“I’m thankful to all of the DOI team members as well as the bureau staff and the state partners who put in the hard work and time to develop this report,” Zink said on Aug. 7. “I’ve directed Deputy Secretary David Bernhardt to begin implementation of the recommendations and to direct the Bureau of Land Management, in coordination with the U.S. Fish and Wildlife Service, the U.S. Geological Survey, and other offices in the Department, to immediately follow through on the short-and long-term recommendations.”

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Nearly 3 months have passed since Zinke’s announcement to begin implementation of his order and further analysis and data have shown that his earlier notions that mining had an adverse affect on Greater Sage-Grouse habitat was misplaced. Mining does not cause a significant threat to sage grouse habitat. Consequently, the BLM established that Zinke’s proposal to bar 10 million acres from future mineral mining operations was ‘unreasonable’ after the data showed that mining affected less than .1 percent of sage-grouse-occupied range.

“The proposal to withdraw 10 million acres to prevent 10,000 from potential mineral development was a complete overreach,” said Acting BLM Director Mike Nedd. “Secretary Zinke has said from the beginning that by working closely with the states, who are on the front lines and a valued partner in protecting the health of these lands, we can be successful in conserving greater sage grouse habitat without stifling economic development and job growth. And that’s what we intend to do—protect important habitat while also being a good neighbor to states and local communities.”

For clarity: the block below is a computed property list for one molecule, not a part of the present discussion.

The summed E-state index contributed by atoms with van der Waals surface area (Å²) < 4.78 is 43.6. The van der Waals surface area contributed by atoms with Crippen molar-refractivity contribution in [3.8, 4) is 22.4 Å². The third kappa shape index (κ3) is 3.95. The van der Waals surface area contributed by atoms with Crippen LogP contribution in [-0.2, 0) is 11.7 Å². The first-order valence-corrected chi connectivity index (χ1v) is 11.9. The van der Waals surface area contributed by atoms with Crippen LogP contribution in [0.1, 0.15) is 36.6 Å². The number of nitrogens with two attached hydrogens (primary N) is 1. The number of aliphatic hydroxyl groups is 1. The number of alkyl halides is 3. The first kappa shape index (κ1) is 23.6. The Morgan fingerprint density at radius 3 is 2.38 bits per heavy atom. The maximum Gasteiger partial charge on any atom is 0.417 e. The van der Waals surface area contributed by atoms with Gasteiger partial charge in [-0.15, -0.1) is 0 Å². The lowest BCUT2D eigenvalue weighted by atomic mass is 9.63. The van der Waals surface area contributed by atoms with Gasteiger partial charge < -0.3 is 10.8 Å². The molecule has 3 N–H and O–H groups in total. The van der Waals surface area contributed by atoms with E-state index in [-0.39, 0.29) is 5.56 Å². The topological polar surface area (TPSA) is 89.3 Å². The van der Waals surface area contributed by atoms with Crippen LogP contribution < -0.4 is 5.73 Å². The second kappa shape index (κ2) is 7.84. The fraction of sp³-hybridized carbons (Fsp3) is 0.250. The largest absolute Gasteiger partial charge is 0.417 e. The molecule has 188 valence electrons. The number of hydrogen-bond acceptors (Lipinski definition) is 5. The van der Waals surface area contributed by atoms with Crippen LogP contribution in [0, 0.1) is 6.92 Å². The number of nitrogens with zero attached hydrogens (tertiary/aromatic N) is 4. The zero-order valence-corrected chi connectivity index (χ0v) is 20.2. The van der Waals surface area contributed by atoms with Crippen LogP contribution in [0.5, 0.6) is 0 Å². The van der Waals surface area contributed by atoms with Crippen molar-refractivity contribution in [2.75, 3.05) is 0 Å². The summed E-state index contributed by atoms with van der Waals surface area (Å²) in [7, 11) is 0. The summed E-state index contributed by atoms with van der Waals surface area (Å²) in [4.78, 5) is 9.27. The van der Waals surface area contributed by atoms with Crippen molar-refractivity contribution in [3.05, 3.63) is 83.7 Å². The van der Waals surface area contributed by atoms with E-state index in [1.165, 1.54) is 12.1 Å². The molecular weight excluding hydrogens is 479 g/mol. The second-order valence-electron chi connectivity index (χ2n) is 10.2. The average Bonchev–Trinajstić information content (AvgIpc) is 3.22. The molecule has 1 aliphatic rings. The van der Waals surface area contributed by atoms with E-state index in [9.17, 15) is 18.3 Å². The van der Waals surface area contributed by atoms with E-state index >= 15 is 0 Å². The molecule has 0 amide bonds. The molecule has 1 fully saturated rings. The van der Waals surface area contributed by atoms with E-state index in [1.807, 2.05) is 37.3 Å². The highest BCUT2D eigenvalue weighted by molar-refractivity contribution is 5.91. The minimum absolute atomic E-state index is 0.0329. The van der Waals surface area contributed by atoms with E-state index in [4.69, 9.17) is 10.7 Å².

Following the orders cancellation, the BLM further announced its intent to receive public comments on Federal Greater Sage-Grouse management plans that affect millions of acres of sage-grouse habitat across 10 western states, 42 percent of which stretches across the plains of Wyoming.

“We’re roughly two years into having sage-grouse not listed under the Endangered Species Act. This is a good thing for the bird and energy development. As BLM looks to make changes to its federal plans, I would encourage the agency to find ways to better align with Wyoming’s state plan,” Mead said in a press release. Mead further remarked on the individuals from energy, agriculture, recreation and conservation fields that “came together to help frame the states plan to ensure a strong habitat for sage-grouse in Wyoming.”

“There are positive changes that can be made to the federal plans, but we should be careful and thoughtful about how we do that,” Mead warned. “Wyoming will be engaged in this process and will continue to work with the BLM.”

The BLM states that the lands in question will continue to be managed in accordance with existing plans, policies, programs and regulations in Idaho, Montana, Nevada, Oregon, Utah and Wyoming. These lands had been segregated, temporarily, or closed for two years to new mining claims following the original proposal for the lands to be withdrawn in 2015. As of Sept. 24, that period has now expired.